a. Ik ontmoette de vader/broer *(van Jan).
  met  the father/brother     of Jan
b. Ik zag de fiets (van Jan).
  saw the bike   of Jan

Furthermore, non-relational nouns differ from the relational nouns that are uniquely identified by their related argument in that an indefinite interpretation is easily possible; in fact, it is the default interpretation when the noun is unmodified. Compare, in this respect, the primeless examples in (142), headed by the non-relational nouns fiets'bicycle', horloge'watch', and appel'apple', to the examples in (132) and (133). One way of accounting for this difference is by analyzing the van-PPs of the relational nouns as complements and those of the non-relational nouns in the primed examples in (142) as optional adjuncts of the head noun; the discussion in Subsection IV will show that the complement/adjunct tests support this distinction.

a. Ik zag een fiets.
  saw  a bike
  'I saw a bike.'
a'. de fiets van mijn broer
  the bicycle  of my brother
  'my brotherʼs bicycle'
b. Hij kocht een horloge.
  he  bought  a watch
  'He bought a watch.'
b'. het horloge van goud
  the watch  of gold
  'the golden watch'
c. Ik eet een appel.
  eat  an apple
  'Iʼm eating an apple.'
c'. de appel aan de boom
  the apple  on the tree
  'the apple in the tree'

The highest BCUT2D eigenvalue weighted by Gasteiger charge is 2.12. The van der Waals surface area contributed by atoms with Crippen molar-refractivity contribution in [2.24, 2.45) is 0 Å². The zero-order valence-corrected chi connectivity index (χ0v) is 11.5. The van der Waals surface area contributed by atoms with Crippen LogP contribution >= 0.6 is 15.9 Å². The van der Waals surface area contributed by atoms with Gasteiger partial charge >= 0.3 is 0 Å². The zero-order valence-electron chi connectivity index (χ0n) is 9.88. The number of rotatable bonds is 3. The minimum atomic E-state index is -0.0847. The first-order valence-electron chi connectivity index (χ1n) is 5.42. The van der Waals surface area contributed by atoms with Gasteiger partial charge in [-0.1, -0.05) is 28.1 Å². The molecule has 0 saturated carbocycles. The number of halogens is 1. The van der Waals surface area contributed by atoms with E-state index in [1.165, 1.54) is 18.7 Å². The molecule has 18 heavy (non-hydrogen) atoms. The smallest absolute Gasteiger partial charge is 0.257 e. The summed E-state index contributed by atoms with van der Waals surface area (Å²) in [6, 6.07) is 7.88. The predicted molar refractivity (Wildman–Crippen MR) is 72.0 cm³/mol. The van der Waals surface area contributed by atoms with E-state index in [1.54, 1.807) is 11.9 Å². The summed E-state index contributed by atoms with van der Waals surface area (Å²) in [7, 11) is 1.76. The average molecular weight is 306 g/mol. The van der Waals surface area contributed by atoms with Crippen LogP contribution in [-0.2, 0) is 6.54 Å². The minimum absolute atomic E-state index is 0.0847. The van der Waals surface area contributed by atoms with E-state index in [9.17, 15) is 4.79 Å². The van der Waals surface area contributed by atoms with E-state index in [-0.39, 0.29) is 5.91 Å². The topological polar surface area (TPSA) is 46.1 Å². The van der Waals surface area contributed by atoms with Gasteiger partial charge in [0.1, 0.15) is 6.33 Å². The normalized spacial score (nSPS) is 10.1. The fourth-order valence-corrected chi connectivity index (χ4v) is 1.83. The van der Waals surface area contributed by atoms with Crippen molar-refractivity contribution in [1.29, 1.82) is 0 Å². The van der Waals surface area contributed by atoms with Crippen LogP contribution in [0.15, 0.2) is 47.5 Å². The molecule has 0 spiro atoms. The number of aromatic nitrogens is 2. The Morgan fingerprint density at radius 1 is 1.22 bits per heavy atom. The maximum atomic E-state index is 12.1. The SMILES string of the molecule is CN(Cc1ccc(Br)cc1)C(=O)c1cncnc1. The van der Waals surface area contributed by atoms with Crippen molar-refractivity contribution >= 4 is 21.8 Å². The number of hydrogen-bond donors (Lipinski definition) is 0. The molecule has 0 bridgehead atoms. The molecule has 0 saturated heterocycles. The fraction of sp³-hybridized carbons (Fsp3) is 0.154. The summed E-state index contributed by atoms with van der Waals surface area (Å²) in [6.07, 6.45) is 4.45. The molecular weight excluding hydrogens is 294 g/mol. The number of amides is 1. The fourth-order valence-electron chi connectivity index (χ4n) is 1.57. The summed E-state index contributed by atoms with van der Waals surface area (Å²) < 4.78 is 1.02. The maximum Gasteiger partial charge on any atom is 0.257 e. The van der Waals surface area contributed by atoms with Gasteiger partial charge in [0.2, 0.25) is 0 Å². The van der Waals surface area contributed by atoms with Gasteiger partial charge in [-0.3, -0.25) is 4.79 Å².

[+]  IV.  Application of the complement/adjunct tests

If the assumption put forward in Section 2.2.2, sub III, that the van-PPs of relational nouns are complements is correct, they may also be expected to behave syntactically as complements. The four tests given in Section 2.2.1 provide the means to establish the correctness of such an analysis.

[+]  A.  Obligatoriness of PP

The semantics of relational nouns normally requires the presence of an argument; cf. see also Section 1.2.3. Consider in this respect the sentences in example (143). Generally speaking, the primeless examples are not felicitous, as the nouns vader'father' and kaft'cover' require a related argument. It is through the relation with this complement that its meaning can be established. This is illustrated in the primed examples.

a. *? Els heeft een vader ontmoet.
  Els  has  a father  met
  'Els has met a father.'
a'. Els heeft de vader #(van Jan) ontmoet.
  Els  has  the father    of Jan  met
b. *? Jan heeft een kaft gescheurd.
  Jan  has  a cover  torn
  'Jan has torn a cover.'
b'. Jan heeft de kaft #(van dit boek) gescheurd.
  Jan  has  the cover    of this book  torn

There are however circumstances in which relational nouns can be felicitously used without a related argument, which we will discuss in the following subsections.

[+]  1.  Recoverability from the context

Examples like (143a'&b') are acceptable if the intended related argument can be inferred from the (linguistic or extra-linguistic) context. This means that the related entity of a relational noun need not take the form of a complement. Example (134a), repeated here as (144a), is rendered acceptable by the addition of the adjunct PP met zijn zoontje'with his little son' in (144b). This shows that the complement (van-PP or genitive noun phrase) can be left implicit if the related argument is recoverable from the context.